Russia Denies Reopening Cuban Spy Base as Ukrainian Conflict Escalates

Originally published on July 20, 2014, at NationofChange.org

Responding to recent allegations, Russian President Vladimir Putin publicly denied any intentions to reopen their signals intelligence (SIGINT) post in Cuba. While attending a BRICS summit in Brasilia on Thursday, Putin claimed, “Russia is capable of fulfilling the defense capacity tasks without this component.”

The Soviet-era spy facility in Lourdes, Cuba, began operation in 1967 after the failed Bay of Pigs invasion and the Cuban missile crisis. Located 155 miles from the US coast, the covert base intercepted classified radio signals from ships, submarines, and American spacecraft. At the height of the Cold War, the Soviet Union required up to 3,000 personnel to staff the building.

Russia closed the SIGINT post in 2001 after the US House passed H.R. 4118: the Russian-American Trust and Cooperation Act of 2000. The bill threatened to cease forgiving Russian debt to the US, unless the Russians permanently closed their intelligence facility at Lourdes. Russia has complied with shutting down the base until reports from the Russian newspaper Kommersant stated Moscow and Havana had reached a deal to reopen the spy facility during Putin’s visit to Cuba last week.

Cuban President Raul Castro has remained silent concerning the spy base on his soil. Neither confirming nor denying any plans to reopen the facility, Havana has accepted Moscow’s offer to write off 90% of their debt to Russia, totaling roughly $32 billion.

On Wednesday, President Barack Obama announced plans to expand harsher sanctions against Russia for their failure to end the Ukrainian conflict. Obama told reporters, “We have to see concrete actions, and not just words that Russia in fact is committed to trying to end this conflict along the Russia-Ukraine border.”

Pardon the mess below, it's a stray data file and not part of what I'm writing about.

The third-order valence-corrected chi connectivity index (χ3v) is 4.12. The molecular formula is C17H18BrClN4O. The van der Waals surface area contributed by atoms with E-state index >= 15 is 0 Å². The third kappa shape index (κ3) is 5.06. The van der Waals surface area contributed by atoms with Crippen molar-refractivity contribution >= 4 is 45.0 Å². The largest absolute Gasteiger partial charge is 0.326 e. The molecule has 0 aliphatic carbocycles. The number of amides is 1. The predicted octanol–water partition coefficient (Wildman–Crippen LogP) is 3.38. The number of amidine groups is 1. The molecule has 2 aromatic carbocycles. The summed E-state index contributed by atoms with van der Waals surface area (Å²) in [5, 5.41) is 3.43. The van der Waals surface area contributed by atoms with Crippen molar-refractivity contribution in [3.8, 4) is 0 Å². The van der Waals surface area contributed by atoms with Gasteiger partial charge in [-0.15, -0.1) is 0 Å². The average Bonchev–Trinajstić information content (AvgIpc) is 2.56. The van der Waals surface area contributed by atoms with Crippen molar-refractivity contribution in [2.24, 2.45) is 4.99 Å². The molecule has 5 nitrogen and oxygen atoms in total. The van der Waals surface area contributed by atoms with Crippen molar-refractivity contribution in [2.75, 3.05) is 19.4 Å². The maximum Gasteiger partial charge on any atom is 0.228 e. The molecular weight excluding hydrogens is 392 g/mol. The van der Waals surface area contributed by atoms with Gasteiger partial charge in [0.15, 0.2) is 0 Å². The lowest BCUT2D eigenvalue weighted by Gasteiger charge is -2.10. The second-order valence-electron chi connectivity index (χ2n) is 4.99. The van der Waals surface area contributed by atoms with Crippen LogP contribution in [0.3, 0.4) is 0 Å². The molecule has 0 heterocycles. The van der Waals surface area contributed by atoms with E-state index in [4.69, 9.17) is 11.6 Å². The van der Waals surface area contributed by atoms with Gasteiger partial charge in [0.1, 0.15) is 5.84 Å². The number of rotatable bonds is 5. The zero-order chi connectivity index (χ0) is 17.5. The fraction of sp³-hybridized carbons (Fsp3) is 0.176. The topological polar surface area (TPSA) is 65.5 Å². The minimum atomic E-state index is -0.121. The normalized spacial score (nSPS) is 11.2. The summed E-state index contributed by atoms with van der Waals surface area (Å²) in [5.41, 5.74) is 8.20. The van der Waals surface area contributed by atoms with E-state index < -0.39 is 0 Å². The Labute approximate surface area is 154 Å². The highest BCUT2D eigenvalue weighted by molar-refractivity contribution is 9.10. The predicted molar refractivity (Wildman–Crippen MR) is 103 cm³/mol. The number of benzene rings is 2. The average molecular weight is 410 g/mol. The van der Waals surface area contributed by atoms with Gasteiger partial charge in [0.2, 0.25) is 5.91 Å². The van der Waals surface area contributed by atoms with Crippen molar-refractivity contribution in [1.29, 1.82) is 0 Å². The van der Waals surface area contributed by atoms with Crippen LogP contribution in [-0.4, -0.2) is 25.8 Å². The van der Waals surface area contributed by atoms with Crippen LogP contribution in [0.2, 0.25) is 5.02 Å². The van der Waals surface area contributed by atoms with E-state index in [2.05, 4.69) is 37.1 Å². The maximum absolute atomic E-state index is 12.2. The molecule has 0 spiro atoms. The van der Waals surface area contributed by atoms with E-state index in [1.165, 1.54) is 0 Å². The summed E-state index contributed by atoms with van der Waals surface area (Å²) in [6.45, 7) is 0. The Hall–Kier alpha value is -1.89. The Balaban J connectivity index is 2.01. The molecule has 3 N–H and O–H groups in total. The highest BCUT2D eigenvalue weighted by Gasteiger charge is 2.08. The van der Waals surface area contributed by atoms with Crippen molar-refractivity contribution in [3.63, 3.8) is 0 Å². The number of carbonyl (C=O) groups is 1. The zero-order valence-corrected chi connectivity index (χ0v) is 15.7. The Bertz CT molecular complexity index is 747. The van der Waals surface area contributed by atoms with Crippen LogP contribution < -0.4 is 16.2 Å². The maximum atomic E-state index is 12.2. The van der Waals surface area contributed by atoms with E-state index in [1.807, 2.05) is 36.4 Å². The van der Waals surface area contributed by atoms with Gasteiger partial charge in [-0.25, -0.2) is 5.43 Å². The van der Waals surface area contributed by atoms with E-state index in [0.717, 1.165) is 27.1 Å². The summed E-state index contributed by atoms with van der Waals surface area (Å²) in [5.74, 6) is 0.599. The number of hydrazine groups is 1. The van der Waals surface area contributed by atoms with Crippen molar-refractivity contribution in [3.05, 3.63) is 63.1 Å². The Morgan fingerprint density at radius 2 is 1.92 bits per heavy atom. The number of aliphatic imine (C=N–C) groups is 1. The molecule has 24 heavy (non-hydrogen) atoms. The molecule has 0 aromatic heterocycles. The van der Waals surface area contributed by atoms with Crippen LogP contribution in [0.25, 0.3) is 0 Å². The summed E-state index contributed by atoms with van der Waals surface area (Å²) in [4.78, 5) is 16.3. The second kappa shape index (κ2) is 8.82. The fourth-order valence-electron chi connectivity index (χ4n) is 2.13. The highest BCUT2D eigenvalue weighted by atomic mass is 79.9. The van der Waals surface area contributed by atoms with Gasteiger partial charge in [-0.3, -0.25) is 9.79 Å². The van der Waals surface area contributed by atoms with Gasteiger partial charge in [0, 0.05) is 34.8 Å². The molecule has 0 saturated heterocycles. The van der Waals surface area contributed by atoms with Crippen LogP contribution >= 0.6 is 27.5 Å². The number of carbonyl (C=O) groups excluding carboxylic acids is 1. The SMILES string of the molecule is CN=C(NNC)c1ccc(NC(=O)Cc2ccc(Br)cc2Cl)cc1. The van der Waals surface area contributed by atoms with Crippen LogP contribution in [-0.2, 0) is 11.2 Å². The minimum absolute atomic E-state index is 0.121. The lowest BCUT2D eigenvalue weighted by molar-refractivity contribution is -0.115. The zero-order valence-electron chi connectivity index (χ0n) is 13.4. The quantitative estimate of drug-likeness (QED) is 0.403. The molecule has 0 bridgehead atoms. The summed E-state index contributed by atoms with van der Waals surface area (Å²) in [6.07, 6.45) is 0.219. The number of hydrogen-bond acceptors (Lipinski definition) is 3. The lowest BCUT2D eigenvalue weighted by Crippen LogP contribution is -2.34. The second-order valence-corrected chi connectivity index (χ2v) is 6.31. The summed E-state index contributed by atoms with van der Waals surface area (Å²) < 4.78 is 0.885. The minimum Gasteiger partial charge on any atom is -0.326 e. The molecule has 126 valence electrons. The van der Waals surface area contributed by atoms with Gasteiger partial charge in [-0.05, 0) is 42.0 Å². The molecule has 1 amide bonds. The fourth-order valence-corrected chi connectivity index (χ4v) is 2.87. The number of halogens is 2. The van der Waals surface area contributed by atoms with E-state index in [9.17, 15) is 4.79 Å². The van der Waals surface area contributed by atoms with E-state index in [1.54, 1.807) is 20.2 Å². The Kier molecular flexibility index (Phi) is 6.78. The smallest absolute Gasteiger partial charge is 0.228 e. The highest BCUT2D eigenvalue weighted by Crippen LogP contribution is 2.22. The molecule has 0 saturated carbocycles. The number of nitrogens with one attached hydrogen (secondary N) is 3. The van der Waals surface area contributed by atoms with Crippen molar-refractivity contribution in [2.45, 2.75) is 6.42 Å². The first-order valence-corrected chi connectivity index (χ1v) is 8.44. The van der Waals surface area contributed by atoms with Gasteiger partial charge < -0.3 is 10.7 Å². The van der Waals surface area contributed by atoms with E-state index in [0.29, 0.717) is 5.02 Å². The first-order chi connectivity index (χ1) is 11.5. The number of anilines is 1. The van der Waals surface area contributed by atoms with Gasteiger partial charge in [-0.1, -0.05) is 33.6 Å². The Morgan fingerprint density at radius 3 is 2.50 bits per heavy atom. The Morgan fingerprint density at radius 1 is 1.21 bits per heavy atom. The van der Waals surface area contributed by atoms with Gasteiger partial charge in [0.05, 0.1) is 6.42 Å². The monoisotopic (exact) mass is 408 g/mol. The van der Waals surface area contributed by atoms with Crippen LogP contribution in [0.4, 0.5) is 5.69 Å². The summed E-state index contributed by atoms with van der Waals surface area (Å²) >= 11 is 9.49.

Following the BRICS summit, Putin denounced the US for imposing the new sanctions against his country. Putin stated, “But as for sanctions, they usually have a boomerang effect, and without a doubt will force US-Russian relations into a corner. This is a serious blow to our relationship. And it undermines the long term security interests of the US State and its people.”

Earlier this year, the US and Europe imposed multiple sanctions in response to Russia’s annexation of Crimea and massing thousands of Russian troops along its eastern border with Ukraine. Bloody clashes between pro-Russian separatists and Ukrainian forces have continued for months. Ukraine’s government in Kiev has accused Russia of illegally allowing weapons and military equipment to cross the border and into the hands of the separatists.

On Thursday, Malaysia Airlines Flight MH17 crashed in eastern Ukraine near the Russian border killing 298 people. Ukraine’s government claimed Russian aircraft shot the Boeing 777 out of the sky, but the US believes the plane was struck by a Buk/SA-11, surface-to-air missile. Although no one has taken credit for the attack, pro-Russia rebels have occupied the crash site allowing only partial access to investigators. On July 16, a Ukrainian fighter jet was shot down in Eastern Ukraine, and on July 14, a Ukrainian military transport plane was also shot down near the same vicinity.

“After what’s happened in Ukraine, with all these alliances the United States has developed, Russia is showing it’s joining the game and that it too can lean on allies and form alliances,” said Sergey Ermakov, head of the Regional Security Section at the Russian Institute for Strategic Studies.

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